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BJU Int. 2012 Aug;110(4):580-5. doi: 10.1111/j.1464-410X.2011.10786.x. Epub 2011 Dec 16.

Long-term follow-up of patients undergoing percutaneous suprapubic tube drainage after robot-assisted radical prostatectomy (RARP).

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Vattikuti Urology Institute, Henry Ford Hospital, Detroit, MI 48202, USA.


Study Type - Therapy (case series). Level of Evidence 4 What's known on the subject? and What does the study add? • Initial reports of percutaneous suprapubic tube (PST) drainage following RARP demonstrated feasibility and short-term safety, while decreasing patient discomfort and utilization of anti-cholinergic medication. • This study demonstrates the long-term safety and efficacy of bladder drainage by PST; splinting the urethrovesical anastomosis is simply not essential if mucosal apposition is ensured.


• To evaluate the long-term safety and functional outcomes of patients undergoing percutaneous suprapubic tube (PST) drainage after robot-assisted radical prostatectomy (RARP).


• Between January 2008 and October 2009, 339 patients undergoing RARP by one surgeon experienced in RA surgery (M.M.) had postoperative bladder drainage with PST and a minimum of 1-year follow-up for urinary function. • Functional outcomes were obtained via patient-administered questionnaire. • Complications were captured by exhaustive review of multiple datasets, including our prospective prostate cancer database, claims data, as well as electronic medical and institutional morbidity and mortality records.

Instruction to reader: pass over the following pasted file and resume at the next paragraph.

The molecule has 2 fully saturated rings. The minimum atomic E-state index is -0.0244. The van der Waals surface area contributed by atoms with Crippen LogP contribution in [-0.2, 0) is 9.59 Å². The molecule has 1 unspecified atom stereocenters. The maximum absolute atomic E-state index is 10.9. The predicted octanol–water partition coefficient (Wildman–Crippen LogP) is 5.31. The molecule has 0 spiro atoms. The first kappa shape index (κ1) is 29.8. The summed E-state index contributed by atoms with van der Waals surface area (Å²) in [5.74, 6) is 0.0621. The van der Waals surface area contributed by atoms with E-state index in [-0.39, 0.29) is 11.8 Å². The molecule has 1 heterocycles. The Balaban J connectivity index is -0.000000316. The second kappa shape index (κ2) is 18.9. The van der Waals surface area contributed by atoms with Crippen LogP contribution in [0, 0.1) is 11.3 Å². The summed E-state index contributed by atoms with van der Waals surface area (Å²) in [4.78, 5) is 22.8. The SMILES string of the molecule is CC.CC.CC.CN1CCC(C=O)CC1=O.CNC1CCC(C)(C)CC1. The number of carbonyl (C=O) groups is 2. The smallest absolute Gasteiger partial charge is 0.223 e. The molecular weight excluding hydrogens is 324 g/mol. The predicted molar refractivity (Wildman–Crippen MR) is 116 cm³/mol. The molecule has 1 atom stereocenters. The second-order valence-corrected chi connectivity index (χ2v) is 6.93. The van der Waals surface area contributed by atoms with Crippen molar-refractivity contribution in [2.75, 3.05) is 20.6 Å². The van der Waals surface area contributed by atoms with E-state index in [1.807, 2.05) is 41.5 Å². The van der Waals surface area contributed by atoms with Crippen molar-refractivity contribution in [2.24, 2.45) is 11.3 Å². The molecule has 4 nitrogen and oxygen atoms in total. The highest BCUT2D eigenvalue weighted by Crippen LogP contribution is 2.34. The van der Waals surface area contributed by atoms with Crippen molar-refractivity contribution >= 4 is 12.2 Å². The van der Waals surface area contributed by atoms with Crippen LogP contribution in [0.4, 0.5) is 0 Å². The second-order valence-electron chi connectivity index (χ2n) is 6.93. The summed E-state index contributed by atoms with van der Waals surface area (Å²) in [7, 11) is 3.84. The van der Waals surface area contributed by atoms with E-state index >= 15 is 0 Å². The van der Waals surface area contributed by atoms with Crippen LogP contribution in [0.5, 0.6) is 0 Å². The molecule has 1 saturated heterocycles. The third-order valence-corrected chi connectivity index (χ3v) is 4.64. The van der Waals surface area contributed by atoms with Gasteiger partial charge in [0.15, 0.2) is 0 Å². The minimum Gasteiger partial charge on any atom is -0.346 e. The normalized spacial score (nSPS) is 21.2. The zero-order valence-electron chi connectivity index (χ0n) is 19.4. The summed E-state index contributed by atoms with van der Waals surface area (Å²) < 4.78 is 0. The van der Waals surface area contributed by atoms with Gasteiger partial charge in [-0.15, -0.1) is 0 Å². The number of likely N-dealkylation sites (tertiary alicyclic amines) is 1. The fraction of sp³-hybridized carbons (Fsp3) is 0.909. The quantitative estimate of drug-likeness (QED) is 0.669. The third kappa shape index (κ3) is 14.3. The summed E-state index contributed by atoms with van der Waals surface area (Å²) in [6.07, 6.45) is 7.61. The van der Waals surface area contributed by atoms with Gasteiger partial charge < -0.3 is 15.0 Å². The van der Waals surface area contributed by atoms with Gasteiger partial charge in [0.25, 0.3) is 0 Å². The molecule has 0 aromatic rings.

• Urinary function assessed by patient-administered questionnaire was analysed at a mean (sd) follow-up of 11.5 (1.7) months; after RARP with PST placement, 293 patients (86.4%) had total urinary control and only nine (2.7%) required >1 pad/day. • In all, 86 patients (25.4%) never wore a pad; the median time to 0-1 pad/day was 2 weeks (interquartile range [IQR] 0,6); median time to total control was 6 weeks (IQR 1,22). • The mean (sd) follow-up for complications was 23.7 (6.1) months. In all, 15 patients (4.4%) had a procedure-specific complication, of which 13 were minor (Clavien Class I/II 3.8%); one patient had a bladder neck contracture. • In all, 16 patients (4.7%) required Foley placement after RARP for gross haematuria (two patients), urinary retention (three), tube malfunction (four) or need for prolonged Foley catheterization (seven).


• PST placement after RARP is safe and efficacious on long-term follow-up. • Splinting of the urethrovesical anastomosis is not a critical step of RP if a watertight anastomosis and excellent mucosal apposition are achieved.

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